QUOTE, God is not, on this view, the sole cause of all worldly events, as has sometimes been claimed. The creatures serve as “secondary causes,” and their causality, though needing to be sustained by God in his conserving activity, is genuine and distinct from that of God himself. Furthermore, God’s causal involvement in worldly events is different for different classes of events. In particular, God’s relation to morally evil actions is not the same as his relation to good actions (see pp. 168–71, 190–1). It is often said in this connection that God “permits” evil actions to occur, but does not cause them to occur. But this language of permission can easily become evasive and misleading. No doubt, on this view, God “permits” evil actions without actively assisting them in the way that he assists good actions through his gracious influence. Nevertheless, the evil actions are the necessary consequence of causes that were deliberately created by God with full knowledge of what their results would be. God’s involvement may be less direct than in the case of good actions, but it is no less decisive. In the end, it is simply incoherent for the no risk view to deny that God is the cause of sin. As Helm states, his view “does not, in the final analysis, attribute certain evils to the human will and certain others to natural causes; rather, all are finally attributed to the divine reason and will” (p. 198).

So human responsibility is never independence of God. The key is that when we do evil God is involved as much as he would be if it were good we were doing. The difference is his approval and disapproval. It is only indirect in the sense that God can say, "I did not tell you to do that or inspire you." It is an attempt to be independent but even then you are only attempting because God is providing you with the power and will to try it.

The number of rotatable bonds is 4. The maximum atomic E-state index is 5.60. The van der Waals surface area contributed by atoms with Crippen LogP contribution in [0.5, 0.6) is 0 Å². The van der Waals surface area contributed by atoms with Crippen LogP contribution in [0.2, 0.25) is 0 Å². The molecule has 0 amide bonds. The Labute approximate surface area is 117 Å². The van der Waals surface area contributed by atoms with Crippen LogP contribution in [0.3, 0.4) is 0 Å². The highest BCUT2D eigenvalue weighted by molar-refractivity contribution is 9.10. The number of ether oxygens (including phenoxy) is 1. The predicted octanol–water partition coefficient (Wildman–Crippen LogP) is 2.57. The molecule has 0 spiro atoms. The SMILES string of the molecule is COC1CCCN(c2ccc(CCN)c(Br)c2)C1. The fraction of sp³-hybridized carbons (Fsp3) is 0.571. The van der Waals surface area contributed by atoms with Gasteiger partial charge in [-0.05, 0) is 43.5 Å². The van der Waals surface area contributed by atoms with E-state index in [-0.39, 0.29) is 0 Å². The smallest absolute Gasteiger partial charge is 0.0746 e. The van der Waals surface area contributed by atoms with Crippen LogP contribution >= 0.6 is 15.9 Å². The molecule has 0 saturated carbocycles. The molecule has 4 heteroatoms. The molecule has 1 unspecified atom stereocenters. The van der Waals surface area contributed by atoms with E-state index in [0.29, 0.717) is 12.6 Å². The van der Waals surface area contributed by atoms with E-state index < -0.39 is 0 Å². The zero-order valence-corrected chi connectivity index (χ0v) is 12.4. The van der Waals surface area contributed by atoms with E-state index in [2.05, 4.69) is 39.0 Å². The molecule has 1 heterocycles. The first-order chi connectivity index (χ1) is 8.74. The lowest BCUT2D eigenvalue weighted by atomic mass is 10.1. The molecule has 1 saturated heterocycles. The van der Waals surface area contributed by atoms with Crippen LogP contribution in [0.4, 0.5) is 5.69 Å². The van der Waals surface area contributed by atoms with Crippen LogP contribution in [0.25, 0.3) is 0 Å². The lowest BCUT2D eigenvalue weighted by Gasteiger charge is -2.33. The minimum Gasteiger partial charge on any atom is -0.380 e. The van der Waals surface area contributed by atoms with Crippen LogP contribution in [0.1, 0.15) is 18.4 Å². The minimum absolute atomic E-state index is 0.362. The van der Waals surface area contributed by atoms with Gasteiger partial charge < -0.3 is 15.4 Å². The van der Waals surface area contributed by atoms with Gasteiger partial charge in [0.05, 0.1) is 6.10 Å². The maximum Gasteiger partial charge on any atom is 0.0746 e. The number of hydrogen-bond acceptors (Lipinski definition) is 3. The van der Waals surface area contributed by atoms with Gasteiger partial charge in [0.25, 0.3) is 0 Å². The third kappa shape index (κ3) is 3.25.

In Catholic doctrine, as God makes all things and holds them in being there is no such thing as anything being at a distance from him. Though God can cure a heart attack (primary cause) he may use doctors (secondary cause) instead. These are described as primary and secondary causes. They are not direct and indirect causes. They are simply two different ways in which he acts as direct cause.
“The truth that God is at work in all the actions of his creatures is inseparable from faith in God the Creator. God is the first cause who operates in and through secondary causes” (Catechism of the Catholic Church 308).

The Bible frequently ascribes “actions to God without mentioning any secondary causes. This is not a ‘primitive mode of speech,’ but a profound way of recalling God’s primacy and absolute Lordship over history and the world” (CCC 304).


Those who say God made all and is good are saying that evil cannot be a power but must be just when good falls short of what it could be. So evil is really a form of good. The idea that sickness and temptation and evil are not directly caused by God but caused by things he has made meaning he is not the primary cause but the secondary is total rubbish.

It does not matter for it is possible to be evil and do it at a distance.  It may even look less evil then.  It is possible for indirect evil to be worse than the direct version.  Evil that is direct is actually not as strong as evil that is indirect in this sense. Evil gets its power from disguising.

Religion is trying to build faith on how we make excuses for bad people when their evil seems a bit distant from them. 

Also if God creates all out of nothing he is not distant from anything.  He is closer to all than it is to itself.

 If evil is the mere absence of good then it does not matter if a cause is primary or secondary – it is still evil.  Evil needs to be indirect if it is parasitic on good. It is essentially indirect.  The talk of God being the good prime cause and evil being something other is a distraction.  The primary and secondary cause stuff is window dressing to hide the absurdity of God.

And what about science?  If God is the real cause and science only looks at how things fit together and how a causes b then science is no more science than a forensic investigation that acts as if finger-printing was never invented is.  Science is investigation and this is not investigating.